CONTEMPLATIVE PROFILE: WRITING WITH HILDEGARD OF BINGEN

Have you ever thought of writing as a duty? The 12th-century German visionary Hildegard of Bingen introduced this idea to me. In the preface to her best-known work, the Scivias, Hildegard describes a series of visions God gave to her. One of these visions included the instruction to write down all that she had seen. But Hildegard hesitated. In the passages below, Hildegard recounts what happened when she refused the duty God gave her to write down her visions:

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But I, although I had seen and heard these things, nevertheless because of the doubt and bad opinion and divers remarks of men, refused for a long time the duty of writing, not in obstinacy but in humility, until I fell on a bed of sickness, cast down by the scourge of God, until at length I was compelled to write by many infirmities.

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When Hildegard didn’t write, she fell ill! Finally, she began setting down her visions:

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I said and wrote [these visions and words] not according to the curious invention of my heart, nor of any man, but as I saw, heard, and perceived them in a heavenly way, through the secret mysteries of God. And again I heard a voice from Heaven saying to me, “Cry aloud therefore, and write thus.”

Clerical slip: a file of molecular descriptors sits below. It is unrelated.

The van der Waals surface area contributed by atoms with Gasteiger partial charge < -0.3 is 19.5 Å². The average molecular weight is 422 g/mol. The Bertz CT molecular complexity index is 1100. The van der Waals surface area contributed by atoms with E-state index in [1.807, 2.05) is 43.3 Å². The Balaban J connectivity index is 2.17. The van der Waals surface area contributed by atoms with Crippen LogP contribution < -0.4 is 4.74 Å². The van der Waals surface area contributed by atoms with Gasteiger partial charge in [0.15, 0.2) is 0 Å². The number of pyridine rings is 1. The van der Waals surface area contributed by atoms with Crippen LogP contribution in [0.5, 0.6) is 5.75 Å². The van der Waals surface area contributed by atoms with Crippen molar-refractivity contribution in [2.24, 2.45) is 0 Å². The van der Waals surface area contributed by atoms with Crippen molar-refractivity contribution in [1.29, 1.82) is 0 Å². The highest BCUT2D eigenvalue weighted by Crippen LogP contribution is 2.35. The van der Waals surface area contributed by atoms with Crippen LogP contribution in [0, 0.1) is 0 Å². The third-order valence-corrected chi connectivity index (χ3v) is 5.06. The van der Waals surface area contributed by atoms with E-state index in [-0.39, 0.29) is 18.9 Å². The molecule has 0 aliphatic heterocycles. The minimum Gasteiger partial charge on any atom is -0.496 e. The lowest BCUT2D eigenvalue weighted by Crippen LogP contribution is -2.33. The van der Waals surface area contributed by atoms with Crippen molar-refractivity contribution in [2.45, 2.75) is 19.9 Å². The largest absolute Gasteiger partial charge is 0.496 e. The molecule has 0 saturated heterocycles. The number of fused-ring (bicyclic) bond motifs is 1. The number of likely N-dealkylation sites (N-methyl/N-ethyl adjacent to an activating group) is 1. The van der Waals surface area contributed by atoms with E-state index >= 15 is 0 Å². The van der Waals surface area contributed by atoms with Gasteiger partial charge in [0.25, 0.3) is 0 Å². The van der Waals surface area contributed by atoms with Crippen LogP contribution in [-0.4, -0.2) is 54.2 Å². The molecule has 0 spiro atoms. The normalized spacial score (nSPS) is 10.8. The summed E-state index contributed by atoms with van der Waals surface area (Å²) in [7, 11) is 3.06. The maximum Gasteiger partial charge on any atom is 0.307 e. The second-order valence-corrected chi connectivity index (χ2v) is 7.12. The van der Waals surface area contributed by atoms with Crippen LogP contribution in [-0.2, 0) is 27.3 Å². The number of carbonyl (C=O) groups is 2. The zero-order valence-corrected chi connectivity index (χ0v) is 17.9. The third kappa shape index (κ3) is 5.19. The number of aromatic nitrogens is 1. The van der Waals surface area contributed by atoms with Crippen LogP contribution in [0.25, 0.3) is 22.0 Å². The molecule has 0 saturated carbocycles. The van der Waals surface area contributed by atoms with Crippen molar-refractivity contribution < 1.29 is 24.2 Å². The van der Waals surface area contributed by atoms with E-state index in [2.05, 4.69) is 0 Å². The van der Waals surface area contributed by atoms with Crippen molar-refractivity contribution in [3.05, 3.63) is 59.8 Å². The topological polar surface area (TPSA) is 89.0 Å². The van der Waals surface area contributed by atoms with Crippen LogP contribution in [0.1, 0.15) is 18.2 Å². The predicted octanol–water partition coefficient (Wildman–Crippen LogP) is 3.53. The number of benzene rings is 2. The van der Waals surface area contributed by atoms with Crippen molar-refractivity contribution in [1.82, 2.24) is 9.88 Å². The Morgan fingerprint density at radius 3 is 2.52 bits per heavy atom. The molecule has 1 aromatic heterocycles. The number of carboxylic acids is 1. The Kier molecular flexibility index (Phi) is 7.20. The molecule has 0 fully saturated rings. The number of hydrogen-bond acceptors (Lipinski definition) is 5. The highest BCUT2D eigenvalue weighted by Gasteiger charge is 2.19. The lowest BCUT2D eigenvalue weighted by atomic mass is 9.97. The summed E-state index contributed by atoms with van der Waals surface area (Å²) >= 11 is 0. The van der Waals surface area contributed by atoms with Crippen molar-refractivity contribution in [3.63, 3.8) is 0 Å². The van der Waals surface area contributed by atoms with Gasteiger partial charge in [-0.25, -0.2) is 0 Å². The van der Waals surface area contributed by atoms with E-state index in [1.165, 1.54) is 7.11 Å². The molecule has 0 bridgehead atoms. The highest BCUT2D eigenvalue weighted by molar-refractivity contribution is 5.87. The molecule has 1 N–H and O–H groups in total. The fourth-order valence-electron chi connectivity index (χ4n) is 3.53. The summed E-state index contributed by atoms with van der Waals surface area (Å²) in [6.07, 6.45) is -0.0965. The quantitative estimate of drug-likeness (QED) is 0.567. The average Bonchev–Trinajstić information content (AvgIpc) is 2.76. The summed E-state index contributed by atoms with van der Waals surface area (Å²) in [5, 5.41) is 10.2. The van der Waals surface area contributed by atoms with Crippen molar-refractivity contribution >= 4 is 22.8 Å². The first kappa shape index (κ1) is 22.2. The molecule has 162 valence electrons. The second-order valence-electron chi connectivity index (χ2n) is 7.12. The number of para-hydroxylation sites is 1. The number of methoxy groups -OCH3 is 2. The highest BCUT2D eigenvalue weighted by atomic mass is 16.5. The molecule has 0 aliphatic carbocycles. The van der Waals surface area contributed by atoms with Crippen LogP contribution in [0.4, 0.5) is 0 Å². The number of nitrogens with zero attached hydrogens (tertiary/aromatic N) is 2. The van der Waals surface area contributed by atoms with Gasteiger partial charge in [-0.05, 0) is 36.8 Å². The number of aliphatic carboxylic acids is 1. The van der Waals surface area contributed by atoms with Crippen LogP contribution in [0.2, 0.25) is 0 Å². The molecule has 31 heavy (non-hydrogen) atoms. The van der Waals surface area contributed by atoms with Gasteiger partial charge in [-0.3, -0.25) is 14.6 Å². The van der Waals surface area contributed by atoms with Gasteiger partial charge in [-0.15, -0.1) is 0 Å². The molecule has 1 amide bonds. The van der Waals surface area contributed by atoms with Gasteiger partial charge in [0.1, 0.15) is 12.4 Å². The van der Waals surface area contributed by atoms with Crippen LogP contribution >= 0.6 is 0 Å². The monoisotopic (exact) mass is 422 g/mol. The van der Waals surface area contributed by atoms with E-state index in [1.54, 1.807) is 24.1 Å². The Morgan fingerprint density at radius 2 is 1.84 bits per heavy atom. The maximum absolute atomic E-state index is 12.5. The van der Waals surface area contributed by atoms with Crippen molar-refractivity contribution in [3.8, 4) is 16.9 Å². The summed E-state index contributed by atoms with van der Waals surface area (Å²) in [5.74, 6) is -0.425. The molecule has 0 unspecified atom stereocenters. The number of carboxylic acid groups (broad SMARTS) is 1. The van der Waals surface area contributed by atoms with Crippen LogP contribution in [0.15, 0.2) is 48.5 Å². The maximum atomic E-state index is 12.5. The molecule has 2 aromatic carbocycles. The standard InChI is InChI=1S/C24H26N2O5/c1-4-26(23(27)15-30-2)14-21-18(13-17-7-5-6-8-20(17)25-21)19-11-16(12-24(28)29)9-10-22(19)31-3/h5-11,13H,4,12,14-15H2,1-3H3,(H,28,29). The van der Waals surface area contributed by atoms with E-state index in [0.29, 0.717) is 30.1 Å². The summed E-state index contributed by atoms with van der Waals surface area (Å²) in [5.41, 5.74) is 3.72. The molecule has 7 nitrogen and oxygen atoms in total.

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It took Hildegard of Bingen ten years to write down her visions, and they still inspire and challenge the Church today. Let that be an encouragement if you, like me, are a slow and sometimes reluctant writer.

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Hildegard of Bingen (1098-1179) was a Benedictine abbess, a visionary, and a writer. Read a selection of her visions here.

Reflection: Have you ever felt that God has given you the duty to “cry aloud” and write something? Have you ever hesitated or refused?